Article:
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Introducing The Future of Manufacturing Series: Solutions for an Evolving Industry

Author: Brian Kippen

Early in my career, I worked for a company with the unofficial motto: We don’t do product problems; we do product solutions.

That phrase struck a chord with me. 

I think of KAD as a precision machine shop in the business of providing solutions. When customers submit an RFQ for prototype machining, they’re presenting us with the challenge of bringing their vision to life. It’s my company’s job to find the right solution. 

Now imagine applying a solution-oriented mindset to the whole of manufacturing—beyond just one shop and its customers. 

Everywhere you look, there are articles, interviews, and essays about problems plaguing our industry. And yet solutions remain few and far between. My team and I want to help tip that scale.

We already approach manufacturing in a unique way. Our passion for engineering transforms prototype machining into an art form. Why not try to change the industry as well? 

Introducing: The Future of Manufacturing Blog Series

We want to help solve some of the biggest problems the manufacturing industry faces today. 

Through our Future of Manufacturing blog series, I’ll share what our team is doing to understand and respond to pressing issues such as: 

  • Workforce development and the “skills gap”
  • Diversity and inclusivity in manufacturing
  • Misconceptions about our industry
  • Manufacturing education 
  • Hiring, retaining, and retiring talent 

We have a lot of ground to cover. But we have so much to gain from approaching these issues proactively and working creatively to set new standards.

I’ll give you an example—when I was growing up, working as a machinist wasn’t what you would call “a career path.” The three Ds—dirty, dark, and dangerous—dominated the general public’s perception of the manufacturing industry. 

While the industry has evolved to include big, bright workspaces filled with cutting-edge technology and more diverse teams, the negative perception sometimes lingers. But with education and exposure to more people, we have the power to change the narrative and even rebrand the industry. 

Recently, an 18-year-old intern in our precision machine shop told us how he describes his job to his friends. He didn’t say, “I’m in manufacturing.” He said, “I get to play with robots all day.” 

We can address misconceptions about our industry by getting in front of the up-and-coming generations of workers looking for avenues that might not include a 4-year college degree. 

We can invite these individuals into our shops to see what they would be doing, get them excited about job possibilities, and change the perception of precision machining and other manufacturing capabilities, one person at a time.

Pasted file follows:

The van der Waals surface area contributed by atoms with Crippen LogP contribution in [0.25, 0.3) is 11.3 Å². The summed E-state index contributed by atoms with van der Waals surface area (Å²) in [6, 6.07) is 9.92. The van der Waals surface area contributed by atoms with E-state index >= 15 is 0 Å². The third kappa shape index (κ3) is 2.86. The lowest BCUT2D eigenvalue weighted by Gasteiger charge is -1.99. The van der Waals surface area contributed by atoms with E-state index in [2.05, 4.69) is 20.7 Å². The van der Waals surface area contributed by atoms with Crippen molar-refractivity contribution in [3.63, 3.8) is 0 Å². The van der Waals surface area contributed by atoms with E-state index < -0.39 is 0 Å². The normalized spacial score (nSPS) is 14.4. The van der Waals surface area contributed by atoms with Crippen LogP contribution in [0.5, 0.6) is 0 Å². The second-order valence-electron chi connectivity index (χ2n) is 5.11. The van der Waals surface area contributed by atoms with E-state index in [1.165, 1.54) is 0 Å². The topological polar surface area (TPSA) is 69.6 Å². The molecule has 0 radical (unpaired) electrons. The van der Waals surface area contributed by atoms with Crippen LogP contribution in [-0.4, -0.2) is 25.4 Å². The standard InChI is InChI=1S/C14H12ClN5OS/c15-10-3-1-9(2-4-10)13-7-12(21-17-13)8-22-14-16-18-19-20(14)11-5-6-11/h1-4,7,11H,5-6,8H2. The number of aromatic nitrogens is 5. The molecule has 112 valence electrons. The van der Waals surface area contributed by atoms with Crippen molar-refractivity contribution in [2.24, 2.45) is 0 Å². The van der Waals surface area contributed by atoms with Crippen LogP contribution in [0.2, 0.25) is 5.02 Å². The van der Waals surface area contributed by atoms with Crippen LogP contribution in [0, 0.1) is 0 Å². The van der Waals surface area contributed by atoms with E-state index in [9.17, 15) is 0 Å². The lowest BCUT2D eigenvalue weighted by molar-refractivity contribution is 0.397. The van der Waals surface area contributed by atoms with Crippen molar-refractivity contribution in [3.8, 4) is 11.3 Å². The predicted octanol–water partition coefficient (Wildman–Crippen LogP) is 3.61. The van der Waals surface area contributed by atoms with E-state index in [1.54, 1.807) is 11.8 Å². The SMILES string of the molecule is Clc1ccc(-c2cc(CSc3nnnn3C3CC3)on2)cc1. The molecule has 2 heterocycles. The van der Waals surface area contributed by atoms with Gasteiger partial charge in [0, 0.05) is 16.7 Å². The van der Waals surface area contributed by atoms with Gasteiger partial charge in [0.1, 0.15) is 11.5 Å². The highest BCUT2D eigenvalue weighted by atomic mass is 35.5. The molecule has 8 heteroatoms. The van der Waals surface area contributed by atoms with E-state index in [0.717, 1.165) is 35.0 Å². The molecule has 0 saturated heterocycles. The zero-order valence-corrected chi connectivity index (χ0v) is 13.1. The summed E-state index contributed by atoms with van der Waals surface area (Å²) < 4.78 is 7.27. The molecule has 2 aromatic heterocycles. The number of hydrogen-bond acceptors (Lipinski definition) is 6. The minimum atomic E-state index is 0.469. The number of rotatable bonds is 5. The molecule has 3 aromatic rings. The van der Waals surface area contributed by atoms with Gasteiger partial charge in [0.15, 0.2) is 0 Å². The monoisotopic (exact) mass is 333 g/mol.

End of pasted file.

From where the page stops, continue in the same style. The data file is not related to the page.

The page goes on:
These are the types of problems and solutions we’ll explore, experiment with, and report on throughout this blog series.

Our Solution-Finding Strategy

I know I don’t have all the answers. There’s a reason this blog post introduces a series instead of summarizing what my team and I have accomplished. 

You’re with us on this journey, and we look forward to connecting with other problem solvers and creative thinkers as we tackle these challenges. 

Our industry is struggling because we’ve been operating out of an outdated playbook, afraid to change and disrupt the status quo. To be successful in our solution-finding mission, we’re leveraging a strategy anchored in four core values:


We need to look through a new lens. Outside views will help us approach the problems from different angles, especially those we haven’t been trained to see. We’ll talk to people outside the manufacturing industry to learn what solutions they’d recommend for manufacturing and how organizations in other fields have overcome similar challenges.


We want to get curious and ask new and nuanced questions about the problems we see in our industry. We’ll ask each other if there are better ways of doing business (i.e., can we leverage technology to make an open job position more accessible or rebrand manufacturing careers, and how?). We seek to interrogate and challenge processes and protocols born out of habit instead of innovation


Staying humble throughout this process will be integral to our success. We don’t have all the answers, and we know we might get questions, suggestions, and solutions wrong. We will own our mistakes and practice humility, knowing that we’ll only fail if we stop trying. 

Root cause 

Everyone in the manufacturing industry can discuss the challenges we face at a surface level, but we want to go deep and get to the root causes. We want to gather foundational information about why our industry operates in the way it does so we can make the proper arguments for change and adjust accordingly. Only when we ask “why” and explore the current crises can we think creatively about solutions. If we can’t articulate why we’re doing something—we should probably stop doing it. 

Problems are everywhere. Solutions are harder to find. 

The more I think about these issues, the less I feel like I know about them, which makes this series all the more necessary. One company (even a bicoastal one!) can’t fix the industry alone. We’re in this together. 

I’m excited to share our discoveries and ideas and welcome your insight along the way. If you’re looking to be part of the solution, we’d love to talk. Drop us a line so we can connect.


Brian Kippen is the owner & founder of KAD Models & Prototypes, Inc. Before launching KAD in 2011 with model maker John Dove, Brian worked as the Director of Operations at A&J Product Solutions and a machinist at Performance Structures. Brian is drawn to the challenge of making design concepts into reality and motivated by the ever-changing landscape of machining.